Overstaying Tourist Visa by up to 8 days

Hi,
I am a young traveler who is currently staying with a friend in Croatia. I arrived in Croatia in April and stayed for five weeks, then left for five weeks, and then came back in the beginning of July. I am planning on leaving in late August and heading back to the UK, where I fly home.

My concern is that I may end up overstaying my 90-day tourist allowance by up to 8 days. That doesn't seem like much, but then again I really don't want to get fined, deported or banned from Croatia. Does anyone have experience or advice on overstaying in a country for a short time period? For an overstay of 8 days I'm inclined to risk it, but I don't know how strict the Croatian government will be regarding these things.

Thanks,
Elizabeth

Posted by Marbleskies
USA
563 posts

Our daughter, currently studying abroad in Spain, asked me the same question. I will provide my response, "if you truly do not believe the laws should equally apply to you then why should I allow you to travel to Europe?"

Posted by Christi
Whitsett, TX, United States
808 posts

Don't do it.

Leave Croatia for 8 days between now & late August to keep within the 90 days.

Count your days very carefully.

Posted by Rosalyn
Berkeley
1349 posts

To echo the other posters, don't do it! I'm not sure if Croatia is party to the Schengen Agreement; but if it is, the penalties for overstaying are far worse than you might imagine. Example: My brother, who lives half the year in Italy, got caught up in a situation this year (too complicated to explain here), which resulted in him going without the necessary visa. For professional reasons, he needed to return to the U.S., briefly. On the return trip, when he changed planes in Zurich, he was taken into custody, because, by then he had exceeded 90 days in Italy. He was then sent back to the U.S. I don't know if he also faced a stiff fine (a possibility). He, of course, had to buy another ticket, after he secured the requisite visa. Other possible consequences include being banned from all the Schengen countries for up to 10 years. My daughter, who worked in Education Abroad for many years, also has tales of students who didn't get the appropriate visa and, on departure, were jailed and fined 500 euros before being expelled. 90 means 90, not even 91. They don't round down, and 90 includes the departure day. Yes, there are careless and/or lackadaisical immigration officials; but I wouldn't want to depend on encountering one.

Posted by Christi
Whitsett, TX, United States
808 posts

Although they are part of the EU now, Croatia is not Schengen, yet. I don't know if nor when - others might.

Posted by Nigel
East Midlands, England
11041 posts

Croatia has in the past several months become considerably more strict than they previously were as they try to show the EU that they can secure their borders.

There have been stories of people being fined €500 for overstaying by much less than you are proposing.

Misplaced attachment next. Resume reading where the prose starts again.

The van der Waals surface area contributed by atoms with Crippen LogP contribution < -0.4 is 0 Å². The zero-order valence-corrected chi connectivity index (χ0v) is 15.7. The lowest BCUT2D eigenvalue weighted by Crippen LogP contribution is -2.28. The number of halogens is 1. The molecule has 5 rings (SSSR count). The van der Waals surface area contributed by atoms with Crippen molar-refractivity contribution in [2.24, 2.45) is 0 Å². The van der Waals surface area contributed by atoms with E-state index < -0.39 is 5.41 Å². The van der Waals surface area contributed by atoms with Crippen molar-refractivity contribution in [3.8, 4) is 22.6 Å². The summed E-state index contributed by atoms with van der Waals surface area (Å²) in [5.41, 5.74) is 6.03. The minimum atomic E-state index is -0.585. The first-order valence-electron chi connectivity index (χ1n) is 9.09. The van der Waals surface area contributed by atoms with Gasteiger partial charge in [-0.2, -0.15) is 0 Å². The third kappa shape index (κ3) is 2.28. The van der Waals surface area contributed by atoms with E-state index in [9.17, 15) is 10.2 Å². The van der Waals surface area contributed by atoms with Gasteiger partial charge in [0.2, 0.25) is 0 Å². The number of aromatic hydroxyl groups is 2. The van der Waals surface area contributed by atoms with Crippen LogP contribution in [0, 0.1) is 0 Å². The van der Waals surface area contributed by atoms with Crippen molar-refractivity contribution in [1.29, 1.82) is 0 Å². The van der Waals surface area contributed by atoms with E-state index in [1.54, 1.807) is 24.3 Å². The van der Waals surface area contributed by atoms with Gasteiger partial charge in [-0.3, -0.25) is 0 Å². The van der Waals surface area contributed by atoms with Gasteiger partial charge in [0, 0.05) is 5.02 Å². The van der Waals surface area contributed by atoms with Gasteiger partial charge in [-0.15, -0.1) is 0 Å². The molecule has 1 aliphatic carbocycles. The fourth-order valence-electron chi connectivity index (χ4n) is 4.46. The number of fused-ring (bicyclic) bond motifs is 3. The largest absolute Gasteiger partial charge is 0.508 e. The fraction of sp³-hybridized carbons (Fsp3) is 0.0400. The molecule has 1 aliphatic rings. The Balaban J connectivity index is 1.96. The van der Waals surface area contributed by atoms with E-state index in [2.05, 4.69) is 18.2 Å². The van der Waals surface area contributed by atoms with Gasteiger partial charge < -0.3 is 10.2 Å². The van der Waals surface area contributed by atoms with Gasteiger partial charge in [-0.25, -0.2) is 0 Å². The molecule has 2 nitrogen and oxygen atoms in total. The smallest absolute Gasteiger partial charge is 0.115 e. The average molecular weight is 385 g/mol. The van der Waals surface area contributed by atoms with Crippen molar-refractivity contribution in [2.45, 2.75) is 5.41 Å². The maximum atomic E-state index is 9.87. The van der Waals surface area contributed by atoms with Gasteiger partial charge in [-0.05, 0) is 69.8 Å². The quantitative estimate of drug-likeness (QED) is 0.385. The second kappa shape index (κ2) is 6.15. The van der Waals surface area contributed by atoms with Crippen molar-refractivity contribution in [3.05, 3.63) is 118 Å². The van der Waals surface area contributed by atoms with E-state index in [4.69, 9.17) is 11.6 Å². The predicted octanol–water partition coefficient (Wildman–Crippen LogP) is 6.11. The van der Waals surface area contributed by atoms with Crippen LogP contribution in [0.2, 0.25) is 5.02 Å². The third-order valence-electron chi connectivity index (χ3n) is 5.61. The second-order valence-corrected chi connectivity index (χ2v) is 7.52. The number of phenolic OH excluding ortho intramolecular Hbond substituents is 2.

Don't do it.

Posted by Nigel
East Midlands, England
11041 posts

To answer Christi's question above - Croatia has said that while they are not yet in the Schengen agreement they are treating themselves and their visitors as if they were. They are strictly enforcing Schengen deadlines.

Posted by Christi
Whitsett, TX, United States
808 posts

Nigel - are you saying that days in Croatia count as Schengen days?

Posted by Nigel
East Midlands, England
11041 posts

Croatia says so, Christi, but I don't know how that is taken by the Schengen members themselves. Croatia are looking at 90 in 180 anywhere in the Schengen Area plus Croatia.

I've seen that from a few sources over the last couple of months....

Posted by Marco
Oxford, United Kingdom
1551 posts

I think there are a couple of things being mixed up regarding Schengen and Croatia.

Croatia is part of an agreement to admit people with Schengen visas without requiring them to apply for a specific Schengen one. So are other countries such as Bulgaria and Cyprus.

However they are not themselves within Schengen and the 90/180 rule for those in Schengen without visas does not apply. They will be able to stay for whatever period they are granted at the border, usually 90 days.

Posted by Douglas
Oak Park, Illinois
3056 posts

Schengen or not, if you are staying in Croatia more than their allowed 90 days, then you could find yourself in some trouble.

And the problem is not getting caught during that 8 days, but at the border as you are leaving. If the immigration agent notices that you have overstayed, they could fine you on the spot and/or force you on the next plane home. If considered a serious violation, you can be banned for returning for several years. Or they could just give you a nasty tongue lashing... But since newer passports come with chips now, it is getting easier for agents to track the numbers. So there is a fair amount of risk in overstaying.

Posted by Laura
Rick Steves' Europe
6852 posts

Eight days in the UK would be a lovely alternative and not part of Schengen area. If you have a flight booked, does it allow changes? If it's tied to your trans-Atlantic flight ticket, you would need to change, not skip, the first leg, so you don't invalidate the rest of the ticket. Otherwise, see www.skyscanner.com for stand-alone tickets.